“It’s a college. Where we go. In Yonkers. North of here. Sometimes we drive down and see what’s going on. Sometimes there are NYU boys in that coffee shop.”

“So we’re both out-of-towners.”

“Not tonight,” Chrissie said.

“What are your friends going to do?”

“About what?”

“About getting home tonight.”

“I’m going to drive them,” Chrissie said. “Like always.”

Reacher said nothing.

“But they’ll wait,” Chrissie said. “That’s part of the deal.”

* * *

The Chevette’s air conditioner was about as lousy as the coffee shop’s, but something was better than nothing. There were a few people on Broadway, like ghosts in a ghost town, moving slow, and a few on Lafayette, slower still, and homeless people on the Bowery, waiting for the shelters to open. Chrissie parked two blocks north of the venue, on Great Jones Street, between a car with its front window broken and a car with its back window broken. But it was under a working street light, which looked to be about as good as it got, short of employing a team of armed guards, or a pack of vicious dogs, or both. And the car would have been no safer left on Washington Square, anyway. So they got out into the heat and walked to the corner through air thick enough to eat. The sky was as hot and hard as an iron roof at noontime, and it was still flickering in the north, with the kind of restless energy that promised plenty and delivered nothing.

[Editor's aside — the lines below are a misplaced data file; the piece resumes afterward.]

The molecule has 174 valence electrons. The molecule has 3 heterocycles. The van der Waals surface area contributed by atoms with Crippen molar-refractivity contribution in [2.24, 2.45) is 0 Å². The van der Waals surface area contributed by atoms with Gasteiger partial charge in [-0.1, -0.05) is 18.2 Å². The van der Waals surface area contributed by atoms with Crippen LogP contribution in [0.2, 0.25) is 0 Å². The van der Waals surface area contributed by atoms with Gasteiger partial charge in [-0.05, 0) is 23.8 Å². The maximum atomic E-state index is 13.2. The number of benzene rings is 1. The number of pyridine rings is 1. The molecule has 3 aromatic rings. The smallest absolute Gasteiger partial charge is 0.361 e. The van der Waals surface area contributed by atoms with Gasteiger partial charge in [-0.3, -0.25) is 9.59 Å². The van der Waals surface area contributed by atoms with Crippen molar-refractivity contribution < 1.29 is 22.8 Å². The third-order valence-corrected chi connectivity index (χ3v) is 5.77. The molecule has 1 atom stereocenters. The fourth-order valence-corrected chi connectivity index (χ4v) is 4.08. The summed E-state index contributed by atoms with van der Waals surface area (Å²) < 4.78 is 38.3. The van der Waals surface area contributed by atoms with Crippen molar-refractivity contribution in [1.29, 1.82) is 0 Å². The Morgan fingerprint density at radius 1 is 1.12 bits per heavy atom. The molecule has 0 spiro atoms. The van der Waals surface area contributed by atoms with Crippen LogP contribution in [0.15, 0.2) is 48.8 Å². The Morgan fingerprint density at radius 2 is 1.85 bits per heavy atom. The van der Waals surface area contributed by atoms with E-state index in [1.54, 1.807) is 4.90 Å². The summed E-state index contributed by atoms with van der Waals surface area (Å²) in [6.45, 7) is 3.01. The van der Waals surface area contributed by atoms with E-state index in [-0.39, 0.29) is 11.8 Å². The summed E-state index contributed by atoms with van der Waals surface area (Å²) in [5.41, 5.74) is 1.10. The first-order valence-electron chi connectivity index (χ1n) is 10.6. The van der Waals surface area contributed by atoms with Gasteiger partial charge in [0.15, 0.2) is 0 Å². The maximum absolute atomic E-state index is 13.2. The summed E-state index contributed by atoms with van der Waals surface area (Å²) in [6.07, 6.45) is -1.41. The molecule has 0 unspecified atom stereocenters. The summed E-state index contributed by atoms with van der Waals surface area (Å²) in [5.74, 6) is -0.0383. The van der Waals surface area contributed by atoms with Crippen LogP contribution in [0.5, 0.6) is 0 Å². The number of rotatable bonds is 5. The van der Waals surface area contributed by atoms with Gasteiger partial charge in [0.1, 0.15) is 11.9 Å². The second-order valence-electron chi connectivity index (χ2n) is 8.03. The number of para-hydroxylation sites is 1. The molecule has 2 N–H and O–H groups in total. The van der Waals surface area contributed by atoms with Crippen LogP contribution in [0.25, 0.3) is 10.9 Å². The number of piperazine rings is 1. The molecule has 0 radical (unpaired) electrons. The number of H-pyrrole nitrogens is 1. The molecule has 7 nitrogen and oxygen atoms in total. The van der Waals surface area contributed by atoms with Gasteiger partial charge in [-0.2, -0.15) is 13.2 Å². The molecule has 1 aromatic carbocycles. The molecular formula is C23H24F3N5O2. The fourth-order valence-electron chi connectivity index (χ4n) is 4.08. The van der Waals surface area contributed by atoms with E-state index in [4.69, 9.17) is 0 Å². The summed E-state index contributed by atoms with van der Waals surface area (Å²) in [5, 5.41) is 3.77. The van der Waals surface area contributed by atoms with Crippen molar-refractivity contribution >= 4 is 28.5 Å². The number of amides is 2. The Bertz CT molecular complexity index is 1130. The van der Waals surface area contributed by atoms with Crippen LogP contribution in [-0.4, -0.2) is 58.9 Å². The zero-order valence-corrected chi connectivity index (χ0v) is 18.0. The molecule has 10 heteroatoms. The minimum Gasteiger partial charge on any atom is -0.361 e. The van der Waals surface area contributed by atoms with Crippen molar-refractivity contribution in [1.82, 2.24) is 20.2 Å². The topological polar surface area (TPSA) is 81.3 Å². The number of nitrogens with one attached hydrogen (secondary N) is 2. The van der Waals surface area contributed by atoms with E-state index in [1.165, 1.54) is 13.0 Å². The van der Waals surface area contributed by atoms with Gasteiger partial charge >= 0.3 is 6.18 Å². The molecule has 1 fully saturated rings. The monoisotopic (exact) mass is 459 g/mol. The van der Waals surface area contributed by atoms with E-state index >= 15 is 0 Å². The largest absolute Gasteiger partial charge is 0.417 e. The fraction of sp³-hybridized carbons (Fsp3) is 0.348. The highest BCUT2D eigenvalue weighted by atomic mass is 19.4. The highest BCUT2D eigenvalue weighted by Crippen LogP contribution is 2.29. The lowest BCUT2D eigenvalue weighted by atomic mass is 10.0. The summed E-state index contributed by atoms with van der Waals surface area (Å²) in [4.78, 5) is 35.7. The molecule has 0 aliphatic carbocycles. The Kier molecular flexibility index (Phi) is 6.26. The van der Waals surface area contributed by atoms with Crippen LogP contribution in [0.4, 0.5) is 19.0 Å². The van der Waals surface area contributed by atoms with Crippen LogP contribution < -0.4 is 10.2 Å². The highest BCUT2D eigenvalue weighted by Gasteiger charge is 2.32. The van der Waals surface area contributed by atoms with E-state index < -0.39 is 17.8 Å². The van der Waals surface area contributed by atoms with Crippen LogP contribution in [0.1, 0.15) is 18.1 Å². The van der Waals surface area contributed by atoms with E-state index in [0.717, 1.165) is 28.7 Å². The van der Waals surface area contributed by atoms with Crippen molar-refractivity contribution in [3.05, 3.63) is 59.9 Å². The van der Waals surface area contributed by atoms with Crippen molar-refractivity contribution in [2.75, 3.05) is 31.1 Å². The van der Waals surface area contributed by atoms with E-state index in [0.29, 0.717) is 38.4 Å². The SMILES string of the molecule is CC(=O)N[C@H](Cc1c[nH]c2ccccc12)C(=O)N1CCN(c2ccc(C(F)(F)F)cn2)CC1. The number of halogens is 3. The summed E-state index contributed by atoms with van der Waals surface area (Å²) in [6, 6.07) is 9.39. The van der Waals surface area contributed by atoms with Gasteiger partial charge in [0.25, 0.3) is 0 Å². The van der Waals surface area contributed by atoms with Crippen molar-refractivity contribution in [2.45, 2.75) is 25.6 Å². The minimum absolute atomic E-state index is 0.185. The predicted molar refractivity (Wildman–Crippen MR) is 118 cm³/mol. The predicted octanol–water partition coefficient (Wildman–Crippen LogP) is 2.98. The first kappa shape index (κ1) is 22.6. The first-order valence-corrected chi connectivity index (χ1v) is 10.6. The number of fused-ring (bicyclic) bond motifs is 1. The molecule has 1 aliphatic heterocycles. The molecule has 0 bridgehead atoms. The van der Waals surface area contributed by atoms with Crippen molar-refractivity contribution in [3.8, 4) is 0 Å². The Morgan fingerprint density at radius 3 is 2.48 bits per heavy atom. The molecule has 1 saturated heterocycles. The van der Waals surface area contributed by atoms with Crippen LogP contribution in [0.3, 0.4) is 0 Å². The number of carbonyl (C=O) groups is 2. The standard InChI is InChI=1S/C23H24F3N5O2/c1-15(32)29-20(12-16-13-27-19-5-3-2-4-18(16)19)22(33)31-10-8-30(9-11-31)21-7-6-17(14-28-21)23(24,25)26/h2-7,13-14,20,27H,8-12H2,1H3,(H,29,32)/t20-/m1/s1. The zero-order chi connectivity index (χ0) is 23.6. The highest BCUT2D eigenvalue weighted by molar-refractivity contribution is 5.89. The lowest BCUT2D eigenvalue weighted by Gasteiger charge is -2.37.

There was no line at the door of the club, which Chrissie felt was a good thing, because it meant there would be spots to be had at the front near the stage, just in case it really was the Ramones or Blondie that night. A guy inside took their money, and they moved past him into the heat and the noise and the dark, toward the bar, which was a long low space with dim light and sweating walls and red diner stools. There were about thirty people in there, twenty-eight of them kids no older than Chrissie, plus one person Reacher already knew, and another person he was pretty sure he was going to get to know, pretty well and pretty soon. The one he knew was Jill Hemingway, still thin and blonde and nervous, still in her short summer dress. The one he felt he would get to know looked a lot like Croselli. A cousin, maybe. He was the same kind of size and shape and age, and he was wearing the same kind of clothes, which were a sweated-through suit and a shirt plastered tight against a wet and hairy belly.